David Fitch contrasts the Neo-Reformed with Neo-Anabaptism


The following was originally posted at YoungTheologians.ca

The Gospel Coalition is movement among some popular Reformed Christian leaders that is catching a lot of attention.  David Fitch summarizes their emphasis in 5 convenient points. 

  • If We Purify Our Doctrine The Rest Will Follow
  • We Must Return to the Reformation
  • Woman Cannot Be Pastors
  • The New Perspective is Our Enemy
  • The Mega Church Still Makes Sense

Fitch responds with a call to what he has labelled the Neo-Anabaptist Missional Vision

For the reasons stated above, and indeed some more reasons I have not posted, I suggest that the Neo-Anabaptist Missional impulse is a viable alternative to the Neo-Reformed groups including TGC. For both historical reasons and theological reasons, I believe the Anabaptist Missional impulse has much to offer the dwindling churches of N America in engaging the new post Christendom cultures of the West. I include in this camp Alan Hirsch, Alan Roxburgh, Shane Claiborne, Neil Cole, Scot McKnight. I myself have tried to write to contribute to the furtherance of this vision. Tim Keller has characterized the Neo Anabaptists on this blog as follows: “… As you know, I think that the neo-Anabaptist missionals are a bit too rigid in what they are putting forth for the future, but its emphasis on process over program, ecclesial liturgy over experientialism, deep community, concern for the poor and justice, and contextualization-are all quite right. and traditional mega churches don’t see this.” I agree with Tim Keller on his description, including the being “a bit too rigid” part. Such statements however encourage me to believe that Neo Reformed and Neo Anabaptist should be in dialogue together to further Christ’s Kingdom (some of my best friends are Neo-Reformed :)). So I am open to dialoguing and even being proven wrong on the five positional statements above that I suspect the Gospel Coalition of advocating. Where am I right? Where am I wrong?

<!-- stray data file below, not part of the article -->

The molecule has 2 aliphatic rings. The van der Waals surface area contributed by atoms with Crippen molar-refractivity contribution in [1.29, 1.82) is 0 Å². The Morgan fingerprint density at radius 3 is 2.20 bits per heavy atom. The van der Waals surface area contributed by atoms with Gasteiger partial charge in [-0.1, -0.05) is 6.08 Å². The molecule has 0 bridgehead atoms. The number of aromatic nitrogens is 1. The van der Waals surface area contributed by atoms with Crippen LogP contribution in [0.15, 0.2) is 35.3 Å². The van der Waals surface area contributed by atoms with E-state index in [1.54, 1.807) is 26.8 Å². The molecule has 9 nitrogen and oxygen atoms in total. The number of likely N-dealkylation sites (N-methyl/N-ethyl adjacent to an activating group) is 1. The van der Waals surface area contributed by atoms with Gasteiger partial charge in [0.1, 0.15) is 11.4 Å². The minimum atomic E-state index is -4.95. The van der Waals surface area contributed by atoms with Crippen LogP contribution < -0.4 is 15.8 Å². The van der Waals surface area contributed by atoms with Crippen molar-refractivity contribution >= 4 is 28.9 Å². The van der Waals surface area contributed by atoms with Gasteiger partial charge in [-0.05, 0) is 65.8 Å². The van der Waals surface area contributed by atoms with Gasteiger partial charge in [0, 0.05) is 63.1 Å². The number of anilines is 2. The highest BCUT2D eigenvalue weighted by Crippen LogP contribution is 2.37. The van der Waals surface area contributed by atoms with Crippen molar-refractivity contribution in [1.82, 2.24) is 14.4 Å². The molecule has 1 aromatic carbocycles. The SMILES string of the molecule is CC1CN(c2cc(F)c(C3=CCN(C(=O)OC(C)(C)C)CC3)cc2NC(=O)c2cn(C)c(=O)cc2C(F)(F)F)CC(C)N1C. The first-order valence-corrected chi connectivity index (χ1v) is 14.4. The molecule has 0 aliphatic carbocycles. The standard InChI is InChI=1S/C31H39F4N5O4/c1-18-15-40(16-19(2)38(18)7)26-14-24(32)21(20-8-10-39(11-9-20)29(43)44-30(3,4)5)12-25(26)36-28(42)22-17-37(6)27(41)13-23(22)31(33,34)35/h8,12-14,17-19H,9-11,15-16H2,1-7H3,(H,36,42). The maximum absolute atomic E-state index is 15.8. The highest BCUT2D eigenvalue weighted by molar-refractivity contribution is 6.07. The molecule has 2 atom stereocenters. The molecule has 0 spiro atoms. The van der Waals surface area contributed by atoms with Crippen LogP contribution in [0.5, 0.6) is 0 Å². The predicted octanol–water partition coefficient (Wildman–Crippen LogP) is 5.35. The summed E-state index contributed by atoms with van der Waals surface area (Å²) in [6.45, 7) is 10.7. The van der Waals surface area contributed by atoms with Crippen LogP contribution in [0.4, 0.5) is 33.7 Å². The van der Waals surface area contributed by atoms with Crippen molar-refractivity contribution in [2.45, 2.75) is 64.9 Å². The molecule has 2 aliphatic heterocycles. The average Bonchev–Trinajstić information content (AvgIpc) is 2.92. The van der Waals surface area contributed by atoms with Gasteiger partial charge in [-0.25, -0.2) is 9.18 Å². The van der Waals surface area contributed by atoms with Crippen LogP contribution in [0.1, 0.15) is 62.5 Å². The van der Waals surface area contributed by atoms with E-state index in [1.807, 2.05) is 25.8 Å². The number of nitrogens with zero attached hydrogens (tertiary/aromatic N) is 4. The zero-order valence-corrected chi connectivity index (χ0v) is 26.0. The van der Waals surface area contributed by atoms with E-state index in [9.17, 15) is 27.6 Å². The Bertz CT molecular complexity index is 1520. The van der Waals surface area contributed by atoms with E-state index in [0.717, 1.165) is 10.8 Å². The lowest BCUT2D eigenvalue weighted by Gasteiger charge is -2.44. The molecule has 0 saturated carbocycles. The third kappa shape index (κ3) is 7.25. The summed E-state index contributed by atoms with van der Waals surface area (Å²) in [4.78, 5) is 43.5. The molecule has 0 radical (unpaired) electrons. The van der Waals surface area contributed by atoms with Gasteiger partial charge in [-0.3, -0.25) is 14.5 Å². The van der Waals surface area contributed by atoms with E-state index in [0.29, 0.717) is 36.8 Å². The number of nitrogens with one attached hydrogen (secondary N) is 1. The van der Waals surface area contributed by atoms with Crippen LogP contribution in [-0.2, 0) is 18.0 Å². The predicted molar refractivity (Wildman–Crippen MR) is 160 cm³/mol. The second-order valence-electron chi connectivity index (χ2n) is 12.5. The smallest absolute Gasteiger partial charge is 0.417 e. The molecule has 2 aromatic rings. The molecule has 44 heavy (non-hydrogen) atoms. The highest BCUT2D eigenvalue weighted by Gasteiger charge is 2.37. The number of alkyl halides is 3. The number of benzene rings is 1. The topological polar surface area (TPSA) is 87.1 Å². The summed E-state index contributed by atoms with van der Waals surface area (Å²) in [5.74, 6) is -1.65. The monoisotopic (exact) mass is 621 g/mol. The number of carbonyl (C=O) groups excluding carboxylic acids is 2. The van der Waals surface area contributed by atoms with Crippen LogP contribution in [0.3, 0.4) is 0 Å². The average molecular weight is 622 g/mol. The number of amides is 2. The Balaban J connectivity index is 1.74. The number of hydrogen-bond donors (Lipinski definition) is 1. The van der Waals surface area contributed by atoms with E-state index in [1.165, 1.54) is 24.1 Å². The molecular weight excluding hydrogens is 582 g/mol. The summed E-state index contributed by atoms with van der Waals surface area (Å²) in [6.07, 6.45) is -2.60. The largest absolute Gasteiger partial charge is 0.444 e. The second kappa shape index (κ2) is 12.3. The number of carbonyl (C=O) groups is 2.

As the church wanders through this transitional time it does seem like two streams are forming.  Have traditional anabaptists lost an appreciation for the elements of their traditional so much of the rest of the church is enamoured with right now?

Comments are closed.